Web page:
Among the underappreciated aspects of war is the emotional and psychological trauma it creates. In Israel that's been significant. A sampling in 2003 found 9.4% of adults had current PTSD diagnoses.1 Ten months into the Second Intifada (2000-05), another found the rate at 27% in directly exposed communities, and 21.4% even in communities that weren't directly exposed.2 In Sderot, a 2009 study concluded that 45% of children under 6 were suffering PTSD.3
A steady backdrop of rockets and sirens and explosions can leave people jumpy. The 2006 Lebanon War produced more than 5,600 casualties and more than 2,700 stress reactions. Operation Cast Lead yielded 2,600 hurt and 1,800 stress reactions. During that period, the city of Ashkelon took 46 missiles in three weeks, and more than 300 called the city mental health line for assistance.
And so anxiety reactions become the problem of the healthcare system. Hospital staffs distinguish the traumatized from those with physical injury and offer treatment pathways for them. Ambulance crews differentially diagnose anxiety sufferers and help get them to the right resources, which include community mental health centers that work in collaboration with hospitals and reinforce them in emergencies. Knitting these resources into the fabric of the emergency response improves their accessibility to people and ultimately the population's resilience in times of conflict.
The U.S. Perspective
It's not that the U.S. neglects the civilian mental health aspects of large disasters. We muster resources for rattled residents after big events like 9/11 and incidents with heavy emotional baggage, like school shootings. And it's true that, absent the kind of incessant civilian attacks Israel endures, we may not need as much day-to-day acute reaction capacity across our communities. But consider a few things. One, a population unused to big events can't be expected to handle one calmly.
"Our communities are not prepared for the types of incidents Israeli citizens are concerned with on a daily basis," says Hick. "So when any tragedy comes to our community, there's a big psychological impact I think we've not done enough to address."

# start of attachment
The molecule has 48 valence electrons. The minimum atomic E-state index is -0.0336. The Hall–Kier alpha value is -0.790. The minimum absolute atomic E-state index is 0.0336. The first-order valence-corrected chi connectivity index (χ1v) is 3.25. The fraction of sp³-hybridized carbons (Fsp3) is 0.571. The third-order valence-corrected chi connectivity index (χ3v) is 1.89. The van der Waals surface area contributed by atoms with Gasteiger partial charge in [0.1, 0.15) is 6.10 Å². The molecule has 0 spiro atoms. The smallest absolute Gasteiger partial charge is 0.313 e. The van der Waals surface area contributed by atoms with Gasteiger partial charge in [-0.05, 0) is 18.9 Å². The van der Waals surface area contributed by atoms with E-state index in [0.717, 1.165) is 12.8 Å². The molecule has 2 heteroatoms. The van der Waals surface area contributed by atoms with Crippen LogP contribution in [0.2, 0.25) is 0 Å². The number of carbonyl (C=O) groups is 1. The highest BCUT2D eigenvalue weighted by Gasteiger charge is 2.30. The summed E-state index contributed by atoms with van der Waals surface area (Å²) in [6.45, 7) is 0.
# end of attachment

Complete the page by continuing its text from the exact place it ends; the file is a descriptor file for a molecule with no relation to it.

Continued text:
Two, it's from our communities' day-to-day mental health capacity that crisis capacity will be drawn. If there's not enough personnel and infrastructure for the trials of daily living, what's going to happen in extraordinary circumstances?
"We don't have enough psychological and psychiatric care for our country as it is," says Heilicser. "At any given time, I have four psych patients restrained in my ED waiting for beds we don't have. How would we handle thousands of people? A dirty bomb's not going to kill anybody, but it's gonna make everyone nuts. How would we handle that? I don't think we've made those provisions."
If the Israeli system has, it's by necessity--"They're always restarting the healing process," observes Schmider. "Go through it today, get bombed tonight, start over again tomorrow." Our context is much different. But recall the baseline truth of disaster planning: Awful things will eventually befall even the quietest backwoods burgs. Ask the folks down in Joplin or Tuscaloosa.
"Having some local resources where you can send people or who can help you triage folks makes sense," says Robinson. "I just don't know many communities in our country that have the resources to do that."
1. Bleich A, Gelkopf M, Solomon Z. Exposure to terrorism, stress-related mental health symptoms, and coping behaviors among a nationally representative sample in Israel. JAMA 290(5): 612–20, Aug 2003.
2. Shalev AY, Tuval R, Frenkiel-Fishman S, Hadar H, Eth S. Psychological responses to continuous terror: A study of two communities in Israel. Am J Psych 163, 667–73, Apr 2006.
3. Or MY. Study: Half of Sderot's Toddlers Suffering from PTSD. ynetnews.com, June 30, 2009.